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DOJ Sending Crime Gun Strike Force To SF Bay Area, 4 Other Cities

SAN FRANCISCO (CBS SF) -- The Department of Justice announced Tuesday that it's sending special strike forces to five metropolitan areas, including San Francisco, to combat trafficking of illegal firearms.

The DOJ's plan is to launch "five cross-jurisdictional firearms trafficking strike forces within the next 30 days to help reduce violent crime by addressing illegal gun trafficking in significant firearms trafficking corridors," according to a press release. Besides the San Francisco Bay Area, DOJ strike forces are heading to New York, Chicago, Los Angeles and Washington D.C.

"Working with our local partners to tackle violent crime is one of the Justice Department's most important responsibilities," said Attorney General Merrick Garland in a press release. "Today, the department is taking another concrete step to address violent crime and illegal firearms trafficking. Our firearms trafficking strike forces will investigate and disrupt the networks that channel crime guns into our communities with tragic consequences."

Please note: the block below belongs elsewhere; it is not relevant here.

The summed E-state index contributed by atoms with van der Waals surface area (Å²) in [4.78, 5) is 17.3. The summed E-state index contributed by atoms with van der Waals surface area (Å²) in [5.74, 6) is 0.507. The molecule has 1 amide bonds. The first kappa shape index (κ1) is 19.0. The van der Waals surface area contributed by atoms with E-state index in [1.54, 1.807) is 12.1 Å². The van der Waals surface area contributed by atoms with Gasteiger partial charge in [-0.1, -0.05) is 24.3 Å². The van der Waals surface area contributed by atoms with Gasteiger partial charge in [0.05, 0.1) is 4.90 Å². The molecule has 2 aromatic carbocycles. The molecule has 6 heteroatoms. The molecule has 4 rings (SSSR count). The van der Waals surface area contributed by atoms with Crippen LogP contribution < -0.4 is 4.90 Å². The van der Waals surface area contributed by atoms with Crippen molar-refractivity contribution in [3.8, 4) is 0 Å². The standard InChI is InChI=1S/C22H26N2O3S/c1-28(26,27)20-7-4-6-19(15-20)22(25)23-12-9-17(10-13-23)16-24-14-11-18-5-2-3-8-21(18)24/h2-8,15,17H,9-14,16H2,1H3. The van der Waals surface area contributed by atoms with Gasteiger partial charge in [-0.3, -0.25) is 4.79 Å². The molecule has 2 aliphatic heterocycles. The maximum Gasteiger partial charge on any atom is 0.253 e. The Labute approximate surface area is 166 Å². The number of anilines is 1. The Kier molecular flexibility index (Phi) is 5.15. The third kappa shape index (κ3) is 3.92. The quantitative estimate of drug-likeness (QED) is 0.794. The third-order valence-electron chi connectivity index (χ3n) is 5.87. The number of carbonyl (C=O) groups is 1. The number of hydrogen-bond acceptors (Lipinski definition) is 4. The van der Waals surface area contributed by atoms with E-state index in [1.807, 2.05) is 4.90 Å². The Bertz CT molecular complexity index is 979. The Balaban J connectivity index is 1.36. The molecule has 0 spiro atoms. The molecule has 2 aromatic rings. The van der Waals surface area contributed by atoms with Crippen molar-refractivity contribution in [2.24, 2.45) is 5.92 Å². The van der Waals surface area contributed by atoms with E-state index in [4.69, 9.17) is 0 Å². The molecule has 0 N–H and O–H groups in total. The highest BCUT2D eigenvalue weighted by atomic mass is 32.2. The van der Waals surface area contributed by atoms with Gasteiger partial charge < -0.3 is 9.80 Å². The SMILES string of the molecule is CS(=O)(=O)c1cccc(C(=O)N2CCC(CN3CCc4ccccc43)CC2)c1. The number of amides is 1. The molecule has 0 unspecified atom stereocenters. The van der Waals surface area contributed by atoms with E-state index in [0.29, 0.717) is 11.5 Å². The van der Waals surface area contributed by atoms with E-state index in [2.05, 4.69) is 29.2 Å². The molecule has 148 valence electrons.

The DOJ's strike forces are being deployed to tackle gun violence, which the department calls "a major driver in the increase in violent crime over the last 18 months." In San Francisco alone there have been 87 shootings as of May of this year, and there were just 35 at that point the year before. The most recent high for shootings was 2017, when there were a total of 67 shootings.

The strike forces will be led by U.S. Attorneys who will coordinate with the Bureau of Alcohol, Tobacco, Firearms, and Explosives (ATF) and with state and local authorities to find where firearms originate and where they are used to commit crimes.

"The strike forces will share information and otherwise collaborate across districts where firearms trafficking schemes cross state or jurisdictional boundaries to focus enforcement against entire trafficking networks, from the places where guns are unlawfully obtained to the areas where they are used to commit violent crimes," the DOJ announcement read.

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